Health Science Briefs

U pediatrician receives national recognition

J. Michael Dean, professor and vice chairman of the Department of Pediatrics at the U, received the 2005 Distinguished Career Award from the American Academy of Pediatrics in November for his achievements in the field of pediatric critical care.

Dean was the sole recipient of the award from the academy’s critical care section at its national conference in Washington, D.C.Dean has also served on the U Medical Group Board and Executive Committee.

University Hospital

Foundation hires new

development directors

The University Hospital Foundation at the U’s Health Sciences Center hired Andrea Barnes and Dennis Jolley as its two new development directors.

Barnes came from the Waterford School in Sandy, where she was the director of development and oversaw the funding of the fine arts complex as well as annual and scholarship funds. Jolley was the head of The Joanne and Richard McGillis School in Salt Lake City. He directed the renovation of the campus and established the school’s first capital campaign.

Health director appointed to chair National Practice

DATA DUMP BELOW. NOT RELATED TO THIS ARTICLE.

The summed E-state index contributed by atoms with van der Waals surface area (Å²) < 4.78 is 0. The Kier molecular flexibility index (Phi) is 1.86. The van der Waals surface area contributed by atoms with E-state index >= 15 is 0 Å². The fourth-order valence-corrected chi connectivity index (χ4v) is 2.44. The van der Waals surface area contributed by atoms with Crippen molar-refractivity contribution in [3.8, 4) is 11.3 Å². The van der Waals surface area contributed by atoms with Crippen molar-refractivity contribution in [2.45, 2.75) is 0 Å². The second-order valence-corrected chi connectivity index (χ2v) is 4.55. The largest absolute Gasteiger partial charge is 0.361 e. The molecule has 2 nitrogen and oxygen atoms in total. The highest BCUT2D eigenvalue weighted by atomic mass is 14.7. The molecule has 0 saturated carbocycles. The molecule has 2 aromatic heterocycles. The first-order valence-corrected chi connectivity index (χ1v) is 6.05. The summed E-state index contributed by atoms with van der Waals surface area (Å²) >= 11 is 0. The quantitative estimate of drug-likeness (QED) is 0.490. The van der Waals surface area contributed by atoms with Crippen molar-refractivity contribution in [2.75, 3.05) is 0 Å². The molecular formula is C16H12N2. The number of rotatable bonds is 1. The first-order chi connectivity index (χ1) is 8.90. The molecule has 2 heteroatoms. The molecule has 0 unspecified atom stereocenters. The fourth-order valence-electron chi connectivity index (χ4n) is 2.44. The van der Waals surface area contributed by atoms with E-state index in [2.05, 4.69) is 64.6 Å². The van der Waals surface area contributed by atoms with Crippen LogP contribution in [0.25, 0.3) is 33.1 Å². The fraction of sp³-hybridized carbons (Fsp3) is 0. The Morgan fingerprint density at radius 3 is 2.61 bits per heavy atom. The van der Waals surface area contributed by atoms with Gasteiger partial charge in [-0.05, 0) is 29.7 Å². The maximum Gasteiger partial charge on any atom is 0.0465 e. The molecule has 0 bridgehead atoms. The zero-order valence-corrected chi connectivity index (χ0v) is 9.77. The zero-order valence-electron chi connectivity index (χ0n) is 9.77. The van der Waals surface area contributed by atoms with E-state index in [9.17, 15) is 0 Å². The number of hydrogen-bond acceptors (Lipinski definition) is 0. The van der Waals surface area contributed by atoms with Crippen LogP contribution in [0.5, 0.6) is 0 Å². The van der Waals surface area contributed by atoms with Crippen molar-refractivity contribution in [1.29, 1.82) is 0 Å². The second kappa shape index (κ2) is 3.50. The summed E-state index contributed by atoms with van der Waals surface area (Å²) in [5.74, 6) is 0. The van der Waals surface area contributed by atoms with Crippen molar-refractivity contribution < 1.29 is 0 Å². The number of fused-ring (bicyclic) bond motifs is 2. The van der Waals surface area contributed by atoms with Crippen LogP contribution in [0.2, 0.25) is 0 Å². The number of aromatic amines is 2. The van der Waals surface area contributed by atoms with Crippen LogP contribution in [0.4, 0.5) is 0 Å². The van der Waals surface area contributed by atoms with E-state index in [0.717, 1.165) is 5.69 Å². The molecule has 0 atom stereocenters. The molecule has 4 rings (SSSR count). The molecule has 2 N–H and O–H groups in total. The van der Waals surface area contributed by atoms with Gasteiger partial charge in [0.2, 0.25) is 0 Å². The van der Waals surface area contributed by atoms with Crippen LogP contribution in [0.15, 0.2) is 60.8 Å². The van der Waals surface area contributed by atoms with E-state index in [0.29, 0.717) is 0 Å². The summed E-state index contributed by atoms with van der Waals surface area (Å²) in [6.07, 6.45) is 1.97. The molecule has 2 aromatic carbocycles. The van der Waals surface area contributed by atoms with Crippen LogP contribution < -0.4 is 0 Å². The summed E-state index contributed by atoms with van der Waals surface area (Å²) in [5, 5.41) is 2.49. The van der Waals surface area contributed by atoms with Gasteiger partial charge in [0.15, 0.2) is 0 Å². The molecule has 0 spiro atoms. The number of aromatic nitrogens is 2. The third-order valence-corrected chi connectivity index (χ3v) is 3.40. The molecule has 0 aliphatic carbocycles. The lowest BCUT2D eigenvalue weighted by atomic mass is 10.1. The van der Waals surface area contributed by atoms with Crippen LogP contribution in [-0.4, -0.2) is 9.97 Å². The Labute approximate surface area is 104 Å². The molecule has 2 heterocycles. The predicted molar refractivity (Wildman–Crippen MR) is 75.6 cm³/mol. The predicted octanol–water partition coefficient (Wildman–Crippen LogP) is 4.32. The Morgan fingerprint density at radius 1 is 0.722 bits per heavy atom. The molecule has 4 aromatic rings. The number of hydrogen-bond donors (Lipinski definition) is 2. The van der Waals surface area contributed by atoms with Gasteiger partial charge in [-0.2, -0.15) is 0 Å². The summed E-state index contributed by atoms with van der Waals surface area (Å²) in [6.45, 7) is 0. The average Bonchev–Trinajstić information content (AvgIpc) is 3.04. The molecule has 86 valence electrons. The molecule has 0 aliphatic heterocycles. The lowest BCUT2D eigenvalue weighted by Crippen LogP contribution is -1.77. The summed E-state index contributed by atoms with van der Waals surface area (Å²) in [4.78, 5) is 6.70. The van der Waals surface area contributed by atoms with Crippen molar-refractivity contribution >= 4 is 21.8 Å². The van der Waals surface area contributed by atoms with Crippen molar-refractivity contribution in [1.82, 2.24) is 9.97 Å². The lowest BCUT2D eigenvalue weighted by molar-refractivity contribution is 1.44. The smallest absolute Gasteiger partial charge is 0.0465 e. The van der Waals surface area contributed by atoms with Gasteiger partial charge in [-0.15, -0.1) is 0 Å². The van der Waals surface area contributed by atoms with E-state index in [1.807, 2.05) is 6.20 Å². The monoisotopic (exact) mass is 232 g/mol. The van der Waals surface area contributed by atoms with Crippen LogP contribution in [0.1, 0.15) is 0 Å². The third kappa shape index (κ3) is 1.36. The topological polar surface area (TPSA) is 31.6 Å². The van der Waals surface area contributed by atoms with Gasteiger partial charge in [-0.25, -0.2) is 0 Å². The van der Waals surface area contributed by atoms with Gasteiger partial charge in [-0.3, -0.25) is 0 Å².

Guidelines Committee

Kurt Hegmann, director of the U’s Rocky Mountain Center for Occupational and Environmental Health, was appointed to head the American College of Occupational and Environmental Medicine’s Practice Guidelines Committee. The ACOEM practice guidelines were established for the treatment of musculoskeletal conditions such as tendonitis, carpal tunnel syndrome and pinched nerves.

Several other states are also adopting the guidelines, and the committee was recently credited with a 35 percent reduction in worker compensation costs in California.

U doctor revives

National MS Society award

Paul LaStayo, associate professor of physical therapy, was awarded $44,000 to explore the positive effects of exercise on people with multiple sclerosis from the Utah State Chapter of the National MS Society.

LaStayo is one of 300 investigators worldwide whose work is supported by the society.

LaStayo will be developing an exercise program that can improve muscle strength and keep energy levels high.

MS is a chronic neurological disease with symptoms including muscle spasms, numbness in limbs and paralysis.

School of Medicine’s new

research building opens

The $46 million Emma Eccles Jones Medical Research Building opened Nov. 29.

The building includes 21 state-of-the-art laboratories and brings together various U researchers who were previously in separate buildings, including the department of biochemistry and the pathology department’s division of cell biology and immunology.

U researchers and professors Wesley Sundquist and Christopher Hill, who recently published their work on the AIDS virus, attended the ribbon-cutting ceremony.

Compiled by Morgan Ratcliffe